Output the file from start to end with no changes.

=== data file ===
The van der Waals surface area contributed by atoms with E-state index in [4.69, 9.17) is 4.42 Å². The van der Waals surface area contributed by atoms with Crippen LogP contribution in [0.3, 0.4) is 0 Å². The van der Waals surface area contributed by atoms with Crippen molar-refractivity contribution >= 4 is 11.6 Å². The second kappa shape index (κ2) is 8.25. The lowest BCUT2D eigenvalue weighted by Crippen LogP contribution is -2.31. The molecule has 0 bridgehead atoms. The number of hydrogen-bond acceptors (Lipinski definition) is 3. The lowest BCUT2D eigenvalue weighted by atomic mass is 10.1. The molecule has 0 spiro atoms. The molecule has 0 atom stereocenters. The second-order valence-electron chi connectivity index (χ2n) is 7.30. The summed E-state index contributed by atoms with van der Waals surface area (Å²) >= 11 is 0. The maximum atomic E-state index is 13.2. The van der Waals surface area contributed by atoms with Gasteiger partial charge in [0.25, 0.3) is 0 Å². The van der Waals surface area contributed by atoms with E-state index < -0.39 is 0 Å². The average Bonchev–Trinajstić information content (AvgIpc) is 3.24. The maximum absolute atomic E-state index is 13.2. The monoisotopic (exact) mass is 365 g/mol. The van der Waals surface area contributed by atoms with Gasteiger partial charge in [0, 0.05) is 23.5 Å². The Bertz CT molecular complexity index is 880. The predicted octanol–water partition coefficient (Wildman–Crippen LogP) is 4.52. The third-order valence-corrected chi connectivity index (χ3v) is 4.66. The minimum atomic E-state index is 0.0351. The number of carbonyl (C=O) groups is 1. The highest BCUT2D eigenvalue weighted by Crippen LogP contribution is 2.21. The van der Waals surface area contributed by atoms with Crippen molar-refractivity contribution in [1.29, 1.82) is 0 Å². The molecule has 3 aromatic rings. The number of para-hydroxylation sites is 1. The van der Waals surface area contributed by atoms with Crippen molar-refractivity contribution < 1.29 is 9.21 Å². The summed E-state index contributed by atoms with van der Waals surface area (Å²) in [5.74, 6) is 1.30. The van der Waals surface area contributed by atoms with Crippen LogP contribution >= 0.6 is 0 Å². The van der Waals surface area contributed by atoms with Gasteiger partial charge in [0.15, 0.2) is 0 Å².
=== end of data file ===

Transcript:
The van der Waals surface area contributed by atoms with E-state index in [4.69, 9.17) is 4.42 Å². The van der Waals surface area contributed by atoms with Crippen LogP contribution in [0.3, 0.4) is 0 Å². The van der Waals surface area contributed by atoms with Crippen molar-refractivity contribution >= 4 is 11.6 Å². The second kappa shape index (κ2) is 8.25. The lowest BCUT2D eigenvalue weighted by Crippen LogP contribution is -2.31. The molecule has 0 bridgehead atoms. The number of hydrogen-bond acceptors (Lipinski definition) is 3. The lowest BCUT2D eigenvalue weighted by atomic mass is 10.1. The molecule has 0 spiro atoms. The molecule has 0 atom stereocenters. The second-order valence-electron chi connectivity index (χ2n) is 7.30. The summed E-state index contributed by atoms with van der Waals surface area (Å²) >= 11 is 0. The maximum atomic E-state index is 13.2. The van der Waals surface area contributed by atoms with Gasteiger partial charge in [0.25, 0.3) is 0 Å². The van der Waals surface area contributed by atoms with E-state index < -0.39 is 0 Å². The average Bonchev–Trinajstić information content (AvgIpc) is 3.24. The maximum absolute atomic E-state index is 13.2. The monoisotopic (exact) mass is 365 g/mol. The van der Waals surface area contributed by atoms with Gasteiger partial charge in [0, 0.05) is 23.5 Å². The Bertz CT molecular complexity index is 880. The predicted octanol–water partition coefficient (Wildman–Crippen LogP) is 4.52. The third-order valence-corrected chi connectivity index (χ3v) is 4.66. The minimum atomic E-state index is 0.0351. The number of carbonyl (C=O) groups is 1. The highest BCUT2D eigenvalue weighted by Crippen LogP contribution is 2.21. The van der Waals surface area contributed by atoms with Crippen molar-refractivity contribution in [1.29, 1.82) is 0 Å². The molecule has 3 aromatic rings. The number of para-hydroxylation sites is 1. The van der Waals surface area contributed by atoms with Crippen molar-refractivity contribution < 1.29 is 9.21 Å². The summed E-state index contributed by atoms with van der Waals surface area (Å²) in [5.74, 6) is 1.30. The van der Waals surface area contributed by atoms with Crippen LogP contribution >= 0.6 is 0 Å². The van der Waals surface area contributed by atoms with Gasteiger partial charge in [0.15, 0.2) is 0 Å².